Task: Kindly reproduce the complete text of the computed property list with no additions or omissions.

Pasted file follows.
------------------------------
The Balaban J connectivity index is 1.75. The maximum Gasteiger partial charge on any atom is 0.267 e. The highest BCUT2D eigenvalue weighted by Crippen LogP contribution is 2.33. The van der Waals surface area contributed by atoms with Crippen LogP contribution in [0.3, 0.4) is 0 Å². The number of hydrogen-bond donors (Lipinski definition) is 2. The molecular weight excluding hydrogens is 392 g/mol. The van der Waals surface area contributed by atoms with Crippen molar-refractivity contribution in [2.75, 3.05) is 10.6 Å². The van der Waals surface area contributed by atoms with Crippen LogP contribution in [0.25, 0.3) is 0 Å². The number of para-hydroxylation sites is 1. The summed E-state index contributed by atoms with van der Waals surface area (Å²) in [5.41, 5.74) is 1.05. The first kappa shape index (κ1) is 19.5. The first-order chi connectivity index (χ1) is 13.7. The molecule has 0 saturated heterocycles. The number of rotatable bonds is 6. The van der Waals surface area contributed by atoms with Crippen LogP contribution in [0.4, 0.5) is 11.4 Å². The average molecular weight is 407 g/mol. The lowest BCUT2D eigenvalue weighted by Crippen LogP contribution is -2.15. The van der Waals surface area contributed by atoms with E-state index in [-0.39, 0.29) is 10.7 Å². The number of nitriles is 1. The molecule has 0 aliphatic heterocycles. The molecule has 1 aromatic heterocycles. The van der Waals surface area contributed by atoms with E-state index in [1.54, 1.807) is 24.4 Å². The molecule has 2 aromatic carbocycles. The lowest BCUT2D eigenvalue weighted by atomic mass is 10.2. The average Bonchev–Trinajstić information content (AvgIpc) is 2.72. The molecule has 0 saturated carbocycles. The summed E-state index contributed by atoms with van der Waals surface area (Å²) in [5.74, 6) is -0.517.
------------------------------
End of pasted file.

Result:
The Balaban J connectivity index is 1.75. The maximum Gasteiger partial charge on any atom is 0.267 e. The highest BCUT2D eigenvalue weighted by Crippen LogP contribution is 2.33. The van der Waals surface area contributed by atoms with Crippen LogP contribution in [0.3, 0.4) is 0 Å². The number of hydrogen-bond donors (Lipinski definition) is 2. The molecular weight excluding hydrogens is 392 g/mol. The van der Waals surface area contributed by atoms with Crippen molar-refractivity contribution in [2.75, 3.05) is 10.6 Å². The van der Waals surface area contributed by atoms with Crippen LogP contribution in [0.25, 0.3) is 0 Å². The number of para-hydroxylation sites is 1. The summed E-state index contributed by atoms with van der Waals surface area (Å²) in [5.41, 5.74) is 1.05. The first kappa shape index (κ1) is 19.5. The first-order chi connectivity index (χ1) is 13.7. The molecule has 0 saturated heterocycles. The number of rotatable bonds is 6. The van der Waals surface area contributed by atoms with Crippen LogP contribution in [0.4, 0.5) is 11.4 Å². The average molecular weight is 407 g/mol. The lowest BCUT2D eigenvalue weighted by Crippen LogP contribution is -2.15. The van der Waals surface area contributed by atoms with E-state index in [-0.39, 0.29) is 10.7 Å². The number of nitriles is 1. The molecule has 0 aliphatic heterocycles. The molecule has 1 aromatic heterocycles. The van der Waals surface area contributed by atoms with E-state index in [1.54, 1.807) is 24.4 Å². The molecule has 2 aromatic carbocycles. The lowest BCUT2D eigenvalue weighted by atomic mass is 10.2. The average Bonchev–Trinajstić information content (AvgIpc) is 2.72. The molecule has 0 saturated carbocycles. The summed E-state index contributed by atoms with van der Waals surface area (Å²) in [5.74, 6) is -0.517.